Recent coronavirus cases at Caesars Southern Indiana are prompting some employees to call on casino management to take stricter precautionary measures.
The casino – located in Elizabeth, Ind. – reopened at 50% capacity in mid-June as Indiana entered Phase 4 of its reopening plan. In the weeks since, multiple employees have tested positive for COVID-19. The Harrison County Health Department confirmed on Thursday that there are 15 positive cases among Caesars employees.
Many supervisors and dealers at the site have had to take time off for contact tracing. Gregg Miller, a slot technician who has worked at Caesars since its opening in 1998, said one positive case forced an entire shift of the slots team to miss work to be tested for the virus.
He noted that despite the company asking employees to take steps such as not standing or sitting close to one another for extended periods of time, the number of individuals affected continues to rise.
“If this disease is this bad, that after eight to 10 minutes we need to get away from each other, then why are we open?” Miller said. “Why are we not doing other things? In my personal opinion, I think we have opened early, especially now that we’re seeing that Indiana went down and now all of a sudden we’re spiking back up.”
When a person is notified of a close contact by the casino, they are required to provide a negative test before returning to work. The company pays for up to 10 days while the employee waits for results, though that process can take up to two weeks as demand for testing has increased across the state.
Miller also pointed to the length of time it can take for a person to be notified when they have come in close contact with a positive case. Some employees have reported not receiving notification until up to two weeks after coming in contact with infected individuals, though company officials attributed this to the amount of time it can take to process tests.
Caesars did not comment on employees’ specific concerns, but provided a statement on action taken by the company thus far.
“Caesars Southern Indiana implemented health and safety protocols to address COVID-19 in a priority effort to create a comfortable work and guest environment,” the statement reads.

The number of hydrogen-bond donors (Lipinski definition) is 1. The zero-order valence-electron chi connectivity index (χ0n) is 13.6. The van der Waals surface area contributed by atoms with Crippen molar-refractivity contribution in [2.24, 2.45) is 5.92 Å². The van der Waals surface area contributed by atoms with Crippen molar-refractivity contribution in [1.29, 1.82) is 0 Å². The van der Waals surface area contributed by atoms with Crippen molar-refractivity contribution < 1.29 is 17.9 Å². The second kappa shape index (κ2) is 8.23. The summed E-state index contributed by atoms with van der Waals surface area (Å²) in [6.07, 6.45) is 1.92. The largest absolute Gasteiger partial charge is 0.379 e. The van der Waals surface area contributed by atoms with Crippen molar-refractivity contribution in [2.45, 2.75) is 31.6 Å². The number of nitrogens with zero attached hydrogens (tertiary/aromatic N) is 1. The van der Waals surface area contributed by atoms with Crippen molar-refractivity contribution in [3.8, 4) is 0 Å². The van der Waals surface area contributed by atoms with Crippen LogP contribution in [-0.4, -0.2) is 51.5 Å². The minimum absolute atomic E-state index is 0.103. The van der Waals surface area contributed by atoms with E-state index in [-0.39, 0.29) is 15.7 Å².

“Our mandatory mask policy for employees and guests is just one example, as well as initiatives related to social distancing, optimizing air flow, mandatory temperature checks, increased cleaning and sanitation, increased non-smoking areas, and many others. Many of these are also a result of directives from the state which are also based on advice from health authorities. We continue to learn and adapt in these challenging circumstances. We will evaluate other ways to increase health and safety as medical science data guides us, such as the data demonstrating the effectiveness of wearing masks that drove our mandatory, universal policy.”
Employees have also raised concerns over loopholes in the mask requirement. Guests do not have to wear masks while drinking or smoking.
Last month, more than 300 Caesars workers signed a petition asking the company to enforce the use of masks more strictly. Kimberly Gillis – a representative of Unite Here Local 23, one of three unions representing casino employees – said workers would like to see a designated smoking area established outside the casino to limit potential exposure.
“We generally would like the smoke area to be designated outside of the casino,” she said. “That is ideal. There’s a whole bottom level that’s not being used right now because of them shutting down their valet. There are several options that are available to them to make it outside of the casino so there is no leeway in the mask policy.”
Union members are planning a rally on Aug. 12 to bring attention to the mask issue and call for improved health care plans.
Miller said that while increasing restrictions on smoking and asking for improved mask enforcement may generate some complaints from guests, he does not believe it will significantly impact business.
“I’ve been there for 22 years,” he said. “I have seen a lot, and there is nothing that will prevent (them) if somebody wants to come out and gamble. They will come out and gamble.”
Caesars Southern Indiana straddles the border between Harrison and Floyd counties. Cases of COVID-19 in Floyd County have increased by roughly 75% in July, with the county now at 636 cases, up from 363 heading into July 1. Harrison County’s cases have increased by roughly 29% in that time.
An employee of Caesars Southern Indiana, Norbert “Nobby” Bostock, was the first case of COVID-19 reported in Floyd County. He died from complications in April, roughly a month after being diagnosed.
On Thursday, the Indiana State Department of Health reported 970 new cases of COVID-19, the second highest daily total of the pandemic behind the record of 998 set on July 23. The state now has a total of 65,253 cases.